SPDR Standard and Poor's China ETF
As the world’s markets bob and weave, many investors are keeping a watchful eye on China and its decelerating economy. A hard landing could shake their newfound confidence; a well-managed slowdown could set their minds at ease.
So why all the hand-wringing about China’s slowing growth? In the first quarter of 2012, the country’s economy expanded 8.1%. That’s slower than the 9.3% pace of 2011, but it tops the growth rate in all developed nations (and most emerging ones, too) over the same period. With the government aiming to improve the lot of hundreds of millions of people still living a third-world lifestyle, China has huge potential for growth.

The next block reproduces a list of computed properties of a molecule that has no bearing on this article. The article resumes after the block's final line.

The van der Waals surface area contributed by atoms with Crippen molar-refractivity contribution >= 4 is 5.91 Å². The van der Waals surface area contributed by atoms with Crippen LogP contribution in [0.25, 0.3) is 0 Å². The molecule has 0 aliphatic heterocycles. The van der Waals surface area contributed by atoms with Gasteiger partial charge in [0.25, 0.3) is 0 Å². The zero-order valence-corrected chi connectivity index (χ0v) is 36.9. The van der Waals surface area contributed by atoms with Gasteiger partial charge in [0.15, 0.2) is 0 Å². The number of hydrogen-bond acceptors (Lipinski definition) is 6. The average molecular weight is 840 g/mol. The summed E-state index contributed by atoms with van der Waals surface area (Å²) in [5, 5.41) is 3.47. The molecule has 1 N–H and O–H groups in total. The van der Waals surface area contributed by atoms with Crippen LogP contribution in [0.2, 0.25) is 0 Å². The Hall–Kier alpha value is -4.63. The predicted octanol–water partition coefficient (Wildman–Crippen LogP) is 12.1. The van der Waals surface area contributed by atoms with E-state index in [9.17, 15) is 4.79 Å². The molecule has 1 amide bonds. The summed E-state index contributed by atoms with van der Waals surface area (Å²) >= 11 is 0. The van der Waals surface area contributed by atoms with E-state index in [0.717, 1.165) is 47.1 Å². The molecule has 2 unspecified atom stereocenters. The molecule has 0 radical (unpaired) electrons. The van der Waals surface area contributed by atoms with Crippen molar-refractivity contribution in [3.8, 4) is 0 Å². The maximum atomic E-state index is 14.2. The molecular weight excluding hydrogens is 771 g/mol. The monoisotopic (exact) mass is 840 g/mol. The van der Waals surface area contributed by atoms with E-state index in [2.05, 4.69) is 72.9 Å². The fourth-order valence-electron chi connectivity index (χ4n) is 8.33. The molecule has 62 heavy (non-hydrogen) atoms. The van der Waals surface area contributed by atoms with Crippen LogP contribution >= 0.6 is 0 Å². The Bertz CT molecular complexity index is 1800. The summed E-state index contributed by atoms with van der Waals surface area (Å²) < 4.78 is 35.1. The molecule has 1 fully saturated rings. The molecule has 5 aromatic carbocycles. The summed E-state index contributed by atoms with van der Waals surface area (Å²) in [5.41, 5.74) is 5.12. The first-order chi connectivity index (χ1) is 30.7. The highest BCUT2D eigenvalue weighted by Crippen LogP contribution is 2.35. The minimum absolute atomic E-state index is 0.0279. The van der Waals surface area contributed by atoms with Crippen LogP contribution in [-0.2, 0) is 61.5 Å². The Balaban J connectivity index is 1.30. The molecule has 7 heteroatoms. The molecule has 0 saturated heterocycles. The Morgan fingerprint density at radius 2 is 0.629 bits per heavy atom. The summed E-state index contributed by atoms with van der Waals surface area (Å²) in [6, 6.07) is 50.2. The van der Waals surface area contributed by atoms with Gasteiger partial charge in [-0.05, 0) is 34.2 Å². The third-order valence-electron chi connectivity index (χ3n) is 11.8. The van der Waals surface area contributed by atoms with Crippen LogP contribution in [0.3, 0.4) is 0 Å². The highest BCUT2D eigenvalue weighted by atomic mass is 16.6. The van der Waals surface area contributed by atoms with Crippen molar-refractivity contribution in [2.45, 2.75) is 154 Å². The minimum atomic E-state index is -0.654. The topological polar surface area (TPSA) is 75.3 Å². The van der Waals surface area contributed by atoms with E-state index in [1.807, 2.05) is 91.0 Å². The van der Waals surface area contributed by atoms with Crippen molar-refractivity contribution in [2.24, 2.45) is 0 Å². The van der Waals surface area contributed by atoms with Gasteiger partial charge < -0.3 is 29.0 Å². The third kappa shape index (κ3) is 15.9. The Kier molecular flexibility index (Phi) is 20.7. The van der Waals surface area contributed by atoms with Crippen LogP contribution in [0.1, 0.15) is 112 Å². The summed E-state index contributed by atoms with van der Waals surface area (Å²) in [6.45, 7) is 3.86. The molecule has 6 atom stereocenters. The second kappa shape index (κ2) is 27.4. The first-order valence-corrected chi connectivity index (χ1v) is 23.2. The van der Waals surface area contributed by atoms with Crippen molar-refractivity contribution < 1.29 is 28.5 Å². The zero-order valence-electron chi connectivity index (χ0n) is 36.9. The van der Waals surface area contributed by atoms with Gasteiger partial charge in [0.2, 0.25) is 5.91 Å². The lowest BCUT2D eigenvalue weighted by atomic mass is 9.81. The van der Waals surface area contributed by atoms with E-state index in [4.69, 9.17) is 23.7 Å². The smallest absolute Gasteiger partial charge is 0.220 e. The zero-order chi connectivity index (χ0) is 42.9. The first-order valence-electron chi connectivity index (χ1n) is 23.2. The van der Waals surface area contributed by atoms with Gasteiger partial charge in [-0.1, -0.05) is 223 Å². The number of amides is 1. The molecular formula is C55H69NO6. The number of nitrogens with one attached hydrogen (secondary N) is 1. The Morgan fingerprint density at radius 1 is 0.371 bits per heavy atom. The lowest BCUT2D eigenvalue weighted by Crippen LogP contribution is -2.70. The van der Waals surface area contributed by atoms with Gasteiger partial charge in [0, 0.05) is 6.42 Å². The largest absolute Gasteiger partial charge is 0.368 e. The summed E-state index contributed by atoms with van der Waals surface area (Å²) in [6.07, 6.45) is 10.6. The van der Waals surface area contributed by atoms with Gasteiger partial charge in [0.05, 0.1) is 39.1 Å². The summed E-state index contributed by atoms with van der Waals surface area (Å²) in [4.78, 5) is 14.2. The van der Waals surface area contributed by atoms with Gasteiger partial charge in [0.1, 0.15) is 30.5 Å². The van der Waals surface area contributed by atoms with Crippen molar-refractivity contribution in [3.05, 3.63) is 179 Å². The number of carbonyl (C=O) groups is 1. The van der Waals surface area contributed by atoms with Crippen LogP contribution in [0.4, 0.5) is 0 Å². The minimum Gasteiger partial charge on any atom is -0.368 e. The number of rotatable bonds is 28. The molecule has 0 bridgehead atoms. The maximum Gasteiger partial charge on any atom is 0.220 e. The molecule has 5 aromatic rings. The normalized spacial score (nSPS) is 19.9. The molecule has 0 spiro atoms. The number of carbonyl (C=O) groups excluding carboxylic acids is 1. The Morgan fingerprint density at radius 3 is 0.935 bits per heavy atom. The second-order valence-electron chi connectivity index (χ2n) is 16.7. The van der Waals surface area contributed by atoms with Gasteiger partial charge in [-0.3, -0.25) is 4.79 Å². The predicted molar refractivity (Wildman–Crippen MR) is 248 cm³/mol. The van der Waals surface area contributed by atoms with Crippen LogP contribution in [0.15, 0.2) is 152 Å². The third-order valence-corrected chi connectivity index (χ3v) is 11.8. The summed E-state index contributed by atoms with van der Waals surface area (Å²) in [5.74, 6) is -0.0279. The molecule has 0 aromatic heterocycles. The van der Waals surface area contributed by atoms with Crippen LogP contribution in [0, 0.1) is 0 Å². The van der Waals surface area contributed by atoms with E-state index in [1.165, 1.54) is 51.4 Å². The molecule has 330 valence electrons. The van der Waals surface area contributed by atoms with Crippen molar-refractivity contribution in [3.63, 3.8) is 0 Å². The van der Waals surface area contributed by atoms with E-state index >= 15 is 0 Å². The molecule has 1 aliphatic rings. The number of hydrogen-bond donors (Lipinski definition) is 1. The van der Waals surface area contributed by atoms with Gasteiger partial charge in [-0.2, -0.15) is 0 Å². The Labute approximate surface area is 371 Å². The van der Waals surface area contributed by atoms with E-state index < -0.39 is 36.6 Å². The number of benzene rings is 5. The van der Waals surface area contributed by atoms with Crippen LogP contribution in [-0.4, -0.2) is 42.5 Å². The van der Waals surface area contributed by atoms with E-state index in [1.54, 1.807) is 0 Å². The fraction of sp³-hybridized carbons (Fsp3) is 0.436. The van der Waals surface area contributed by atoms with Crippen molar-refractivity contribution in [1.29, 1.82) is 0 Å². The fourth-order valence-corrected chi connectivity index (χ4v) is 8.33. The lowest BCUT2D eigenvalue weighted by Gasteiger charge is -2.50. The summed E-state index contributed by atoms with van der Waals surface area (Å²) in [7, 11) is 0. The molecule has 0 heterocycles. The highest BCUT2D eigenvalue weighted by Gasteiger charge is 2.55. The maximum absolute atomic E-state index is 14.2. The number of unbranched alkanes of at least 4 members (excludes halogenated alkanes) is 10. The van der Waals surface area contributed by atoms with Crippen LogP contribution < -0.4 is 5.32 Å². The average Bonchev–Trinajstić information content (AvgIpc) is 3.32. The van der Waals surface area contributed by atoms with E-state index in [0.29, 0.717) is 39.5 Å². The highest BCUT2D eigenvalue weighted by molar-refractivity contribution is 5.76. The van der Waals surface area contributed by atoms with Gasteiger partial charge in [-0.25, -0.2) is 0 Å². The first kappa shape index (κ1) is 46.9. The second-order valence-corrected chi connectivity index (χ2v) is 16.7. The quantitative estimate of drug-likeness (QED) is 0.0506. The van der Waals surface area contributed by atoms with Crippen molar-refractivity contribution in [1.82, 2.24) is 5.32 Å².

Enter SPDR S&P China ETF (GXC). It tracks the S&P China BMI index, which follows Chinese stocks that are available to foreign investors. That means that all of the companies in the index, although based in China, actually trade on foreign exchanges.
Rather than owning all 416 securities in the index, however, SPDR S&P China ETF owns just 170. State Street Global Advisors, sponsor of the SPDR ETFs, has found that the cost of copying some of the more exotic indexes precisely can “erode returns,” particularly in a fund’s early days, says State Street’s Kevin Quigg. So far, the SPDR ETF has done a good job of tracking its bogey. Over the past five years, it lagged the index by an average of 0.17 percentage point per year.
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